The Independent, a British newspaper, asked 5 British authors to recommend 10 books that "every" child should read. More than two-thirds of the recommended books (34 out of 50) are by British authors.

Thursday, March 24, 2011

New Book by Michelle Abate & Kenneth Kidd: "Over the Rainbow": Contribution by June Cummins

Over the Rainbow: Queer Children's and Young Adult Literature
Edited by Michelle Ann Abate and Kenneth Kidd

Significant essays on LGBTQ topics in children's literature

About the Book In spite of the growing critical interest concerning gender and sexual nonnormativity in and around narratives written for young readers, no book-length volume on the subject has yet appeared. Over the Rainbow: Queer Children's and Young Adult Literature is the first collection of essays dedicated to LGBTQ issues in children's literature. Bringing together significant essays and introducing new work, Over the Rainbow is intended to serve both as a scholarly reference and as a textbook for students of children's studies; gender/queer studies; and related disciplines such as English, history, sociology, and education. Editors Michelle Ann Abate and Kenneth Kidd showcase important essays on the subject of LGBTQ children's and young adult literature —including Harriet the Spy, Rainbow Boys, Little Women, the Harry Potter series, and A Separate Peace—while providing a provisional history of both the literature and the scholarship and examining the field's origins, current status, and possible future orientations.

Over the Rainbow collects essays by Jes Battis, Robin Bernstein, Thomas Crisp, June Cummins, Elizabeth A. Ford, Sherrie A. Inness, Christine A. Jenkins, Vanessa Wayne Lee, Biddy Martin, Robert McRuer, Claudia Nelson, Jody Norton, Tison Pugh, Catherine Tosenberger, Eric L. Tribunella, Roberta Seelinger Trites, and Andrea Wood. These pieces will be of interest to scholars and students in the fields of children's literature, American Studies, LGBTQ and queer studies, cultural studies, and literary criticism.

Wednesday, March 23, 2011

Intern Wanted: Literary Agent

Unpaid Reader/Intern for the Andrea Brown Literary Agency
Job description: Intern will read manuscripts-in-progress and provide reading reports, identifying strengths and weaknesses; will be assigned marketing and publicity projects; will work closely on Agent to guide manuscripts through publication.
Requirements: Passion for children’s literature, from picture books through young adult. Awareness of current market trends. Well-versed in contemporary children’s literature. Critical reading and editorial skills.
Location: San Diego
Hours: 12-15/week
Duration: minimum of 6 months
Please send your resume and cover letter to Kelly Sonnack at

Tuesday, March 22, 2011

CFP: The Great War (Australia Dec 2011): Mar 31 deadline

‘A Game That Calls Up Love and Hatred Both’:

The Child, the First World War, and the Global South

An International Interdisciplinary Conference

1-4 December 2011

University of Technology Sydney, Australia

Australian Centre for Child and Youth: Culture and Wellbeing (ACCY) & Dromkeen National Centre for Picture Book Art

War ain’t no giddy garden feete – it’s war:

A game that calls up love an’ ‘atred both …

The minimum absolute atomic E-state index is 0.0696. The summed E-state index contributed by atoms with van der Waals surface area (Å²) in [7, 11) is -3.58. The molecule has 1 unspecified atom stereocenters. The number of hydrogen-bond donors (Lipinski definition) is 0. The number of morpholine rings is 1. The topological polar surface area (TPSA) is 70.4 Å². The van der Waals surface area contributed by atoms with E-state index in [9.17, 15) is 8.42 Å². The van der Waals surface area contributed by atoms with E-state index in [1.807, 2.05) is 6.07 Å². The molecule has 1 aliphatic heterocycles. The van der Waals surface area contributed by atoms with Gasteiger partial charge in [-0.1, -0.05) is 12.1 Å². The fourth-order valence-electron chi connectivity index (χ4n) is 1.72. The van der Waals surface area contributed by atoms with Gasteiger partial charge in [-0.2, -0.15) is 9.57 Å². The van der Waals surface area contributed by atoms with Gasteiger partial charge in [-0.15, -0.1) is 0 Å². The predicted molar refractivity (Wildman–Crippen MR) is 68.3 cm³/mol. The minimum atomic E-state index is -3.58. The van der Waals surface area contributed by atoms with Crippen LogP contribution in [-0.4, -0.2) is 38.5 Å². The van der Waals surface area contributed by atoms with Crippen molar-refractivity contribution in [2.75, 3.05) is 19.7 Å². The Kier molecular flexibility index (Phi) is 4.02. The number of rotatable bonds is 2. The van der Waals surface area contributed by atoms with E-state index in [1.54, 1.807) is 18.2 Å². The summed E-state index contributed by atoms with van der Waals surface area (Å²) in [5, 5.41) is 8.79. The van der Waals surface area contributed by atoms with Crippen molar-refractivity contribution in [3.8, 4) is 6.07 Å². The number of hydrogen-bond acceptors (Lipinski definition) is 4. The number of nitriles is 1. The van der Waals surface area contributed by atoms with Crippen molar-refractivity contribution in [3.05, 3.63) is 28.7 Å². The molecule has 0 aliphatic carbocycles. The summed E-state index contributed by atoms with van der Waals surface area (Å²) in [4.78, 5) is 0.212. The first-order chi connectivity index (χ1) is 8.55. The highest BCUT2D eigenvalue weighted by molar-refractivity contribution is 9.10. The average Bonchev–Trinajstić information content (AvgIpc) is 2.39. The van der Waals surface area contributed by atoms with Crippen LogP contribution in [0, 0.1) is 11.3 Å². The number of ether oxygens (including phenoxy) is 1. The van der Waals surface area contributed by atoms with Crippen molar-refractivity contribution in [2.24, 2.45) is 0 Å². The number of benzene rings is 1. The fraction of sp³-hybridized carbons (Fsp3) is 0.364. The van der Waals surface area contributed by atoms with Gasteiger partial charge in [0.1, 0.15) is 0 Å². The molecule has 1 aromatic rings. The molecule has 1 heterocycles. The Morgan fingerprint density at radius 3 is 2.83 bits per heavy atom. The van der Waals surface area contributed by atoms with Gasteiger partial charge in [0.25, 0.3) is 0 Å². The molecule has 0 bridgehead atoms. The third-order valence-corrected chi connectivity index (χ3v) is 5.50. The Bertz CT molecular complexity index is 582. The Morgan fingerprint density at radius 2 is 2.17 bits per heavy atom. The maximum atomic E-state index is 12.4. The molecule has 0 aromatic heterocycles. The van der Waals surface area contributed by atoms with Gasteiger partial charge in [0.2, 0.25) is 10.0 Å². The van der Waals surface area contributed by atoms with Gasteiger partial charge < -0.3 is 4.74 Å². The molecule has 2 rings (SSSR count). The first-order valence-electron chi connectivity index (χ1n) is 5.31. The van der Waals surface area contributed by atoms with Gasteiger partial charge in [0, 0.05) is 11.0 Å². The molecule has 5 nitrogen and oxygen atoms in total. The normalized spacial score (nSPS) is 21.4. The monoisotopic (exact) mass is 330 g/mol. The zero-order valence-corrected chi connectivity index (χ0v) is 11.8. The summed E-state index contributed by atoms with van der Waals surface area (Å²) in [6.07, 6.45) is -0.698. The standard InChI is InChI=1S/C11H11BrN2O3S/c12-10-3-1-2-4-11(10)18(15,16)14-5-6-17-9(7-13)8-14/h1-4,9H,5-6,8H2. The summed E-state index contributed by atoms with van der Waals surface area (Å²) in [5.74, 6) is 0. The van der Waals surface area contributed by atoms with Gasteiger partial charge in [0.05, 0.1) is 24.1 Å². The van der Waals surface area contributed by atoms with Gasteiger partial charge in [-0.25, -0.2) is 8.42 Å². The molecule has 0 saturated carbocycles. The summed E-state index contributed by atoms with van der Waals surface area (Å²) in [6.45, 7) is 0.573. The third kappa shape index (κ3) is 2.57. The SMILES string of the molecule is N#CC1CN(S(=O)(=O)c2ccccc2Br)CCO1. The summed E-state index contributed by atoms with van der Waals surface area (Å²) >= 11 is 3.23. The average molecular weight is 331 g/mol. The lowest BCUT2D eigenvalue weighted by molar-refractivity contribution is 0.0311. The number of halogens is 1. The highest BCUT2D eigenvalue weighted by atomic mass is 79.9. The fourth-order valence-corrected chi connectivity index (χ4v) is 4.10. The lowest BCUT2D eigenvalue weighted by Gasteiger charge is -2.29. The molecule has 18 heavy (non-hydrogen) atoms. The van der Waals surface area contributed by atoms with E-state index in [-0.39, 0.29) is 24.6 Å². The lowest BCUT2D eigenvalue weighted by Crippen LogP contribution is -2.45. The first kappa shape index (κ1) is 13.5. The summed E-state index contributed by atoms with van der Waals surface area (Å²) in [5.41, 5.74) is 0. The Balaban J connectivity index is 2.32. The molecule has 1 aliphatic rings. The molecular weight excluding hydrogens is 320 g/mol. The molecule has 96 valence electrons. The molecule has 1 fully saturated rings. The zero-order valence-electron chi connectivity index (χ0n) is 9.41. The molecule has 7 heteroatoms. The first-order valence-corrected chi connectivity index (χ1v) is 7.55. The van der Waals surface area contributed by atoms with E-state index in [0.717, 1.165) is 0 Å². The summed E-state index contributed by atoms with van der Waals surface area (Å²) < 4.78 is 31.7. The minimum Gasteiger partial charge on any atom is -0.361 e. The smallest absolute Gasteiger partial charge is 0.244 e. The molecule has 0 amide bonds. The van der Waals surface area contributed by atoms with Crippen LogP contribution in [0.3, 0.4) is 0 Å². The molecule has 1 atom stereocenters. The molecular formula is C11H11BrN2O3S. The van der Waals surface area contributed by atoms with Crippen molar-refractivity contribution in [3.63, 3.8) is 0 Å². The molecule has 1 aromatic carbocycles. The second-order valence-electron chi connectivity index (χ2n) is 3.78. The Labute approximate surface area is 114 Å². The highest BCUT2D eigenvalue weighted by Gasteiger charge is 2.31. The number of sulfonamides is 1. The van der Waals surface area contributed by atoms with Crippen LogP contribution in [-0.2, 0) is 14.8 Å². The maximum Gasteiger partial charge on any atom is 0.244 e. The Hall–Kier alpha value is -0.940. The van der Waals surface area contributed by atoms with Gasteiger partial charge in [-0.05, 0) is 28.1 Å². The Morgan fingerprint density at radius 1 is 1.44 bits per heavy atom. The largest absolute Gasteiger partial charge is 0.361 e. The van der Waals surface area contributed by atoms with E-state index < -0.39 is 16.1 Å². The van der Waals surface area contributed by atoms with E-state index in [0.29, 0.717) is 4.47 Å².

~ C. J. Dennis, The Moods of Ginger Mick (1916)

The Leverhulme International Network project, Approaching War: Children’s Culture and War, 1880-1919 (, focuses on the pre-war and wartime experience of children in Anglophone countries which were involved in the conflict or which were engaged in international discussions about the war, including Great Britain, Australia, Canada, and the USA. Three international conferences are planned: Australia, 2011; Canada, 2012; UK, 2013.

The Australian conference in December 2011 at the University of Technology Sydney will explore the impact of the First World War on childhood from the perspective of the global south. It will bring together researchers and practitioners to explore verbal and visual representations of war in the children’s culture of Australia and the global south, with special reference to the First World War but also considering other wars of the 20th century. Papers on any topic relating to the figure of the child and childhood cultures and war, with a particular focus on the late nineteenth and early twentieth century, are welcome. We welcome papers from a variety of disciplines, including English, Education, Film, History, Modern Languages, Sociology, and Geography, amongst others.

Participants are invited to submit 250 word abstracts for 20 minute papers on the conference themes. Panels of three linked papers are also very welcome. Topics for papers may include, but are not limited to:

Children’s and young adult literature

National and global ideas of childhood and nationhood

Gender, the child and war

Intersection of cultures of war and childhood cultures

Constructing Empire

Concepts of ‘home’

Constructing otherness

Changing histories and geographies

The spread of conflict in Europe, Asia, the Far East

War and federation

Child/adult relationships

Mother Country and ‘sons’

Ambivalence and war

Multimodal representations of friends and foes

The project seeks to further scholarship on countries drawn into the conflict by virtue of their connections to the British Empire, particularly those which have been under-represented in First World War studies. Conference papers from scholars in such countries are particularly welcomed, and some bursaries are available for those working in countries where support for international conference attendance has traditionally been low. Some bursaries are also available for postgraduate speakers from any institution. Please see the conference website for more details.

Extended Deadline for abstracts: March 31st 2011

Notification of outcome: April 30st 2011

Abstracts should be submitted via email to:

Project Website:

See also Lissa Paul on this blog: